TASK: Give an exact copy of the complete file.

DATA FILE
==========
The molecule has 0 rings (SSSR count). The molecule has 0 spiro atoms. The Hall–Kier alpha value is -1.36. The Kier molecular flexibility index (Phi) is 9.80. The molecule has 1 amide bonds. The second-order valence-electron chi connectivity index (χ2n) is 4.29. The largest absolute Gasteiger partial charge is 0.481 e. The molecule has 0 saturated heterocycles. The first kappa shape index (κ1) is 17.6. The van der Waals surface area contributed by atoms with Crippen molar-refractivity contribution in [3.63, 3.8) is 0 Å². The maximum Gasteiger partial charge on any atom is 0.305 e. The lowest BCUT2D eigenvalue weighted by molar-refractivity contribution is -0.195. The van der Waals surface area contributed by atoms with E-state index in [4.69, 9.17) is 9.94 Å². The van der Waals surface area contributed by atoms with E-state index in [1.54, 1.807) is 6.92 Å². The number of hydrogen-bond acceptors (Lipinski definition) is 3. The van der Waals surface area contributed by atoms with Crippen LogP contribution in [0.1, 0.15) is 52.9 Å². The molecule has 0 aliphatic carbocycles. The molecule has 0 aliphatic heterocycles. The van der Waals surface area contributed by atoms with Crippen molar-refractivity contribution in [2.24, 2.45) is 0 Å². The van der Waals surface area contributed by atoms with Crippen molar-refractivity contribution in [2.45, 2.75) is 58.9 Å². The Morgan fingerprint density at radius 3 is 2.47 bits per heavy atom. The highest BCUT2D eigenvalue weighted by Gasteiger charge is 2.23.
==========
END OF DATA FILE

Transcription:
The molecule has 0 rings (SSSR count). The molecule has 0 spiro atoms. The Hall–Kier alpha value is -1.36. The Kier molecular flexibility index (Phi) is 9.80. The molecule has 1 amide bonds. The second-order valence-electron chi connectivity index (χ2n) is 4.29. The largest absolute Gasteiger partial charge is 0.481 e. The molecule has 0 saturated heterocycles. The first kappa shape index (κ1) is 17.6. The van der Waals surface area contributed by atoms with Crippen molar-refractivity contribution in [3.63, 3.8) is 0 Å². The maximum Gasteiger partial charge on any atom is 0.305 e. The lowest BCUT2D eigenvalue weighted by molar-refractivity contribution is -0.195. The van der Waals surface area contributed by atoms with E-state index in [4.69, 9.17) is 9.94 Å². The van der Waals surface area contributed by atoms with E-state index in [1.54, 1.807) is 6.92 Å². The number of hydrogen-bond acceptors (Lipinski definition) is 3. The van der Waals surface area contributed by atoms with Crippen LogP contribution in [0.1, 0.15) is 52.9 Å². The molecule has 0 aliphatic carbocycles. The molecule has 0 aliphatic heterocycles. The van der Waals surface area contributed by atoms with Crippen molar-refractivity contribution in [2.24, 2.45) is 0 Å². The van der Waals surface area contributed by atoms with Crippen molar-refractivity contribution in [2.45, 2.75) is 58.9 Å². The Morgan fingerprint density at radius 3 is 2.47 bits per heavy atom. The highest BCUT2D eigenvalue weighted by Gasteiger charge is 2.23.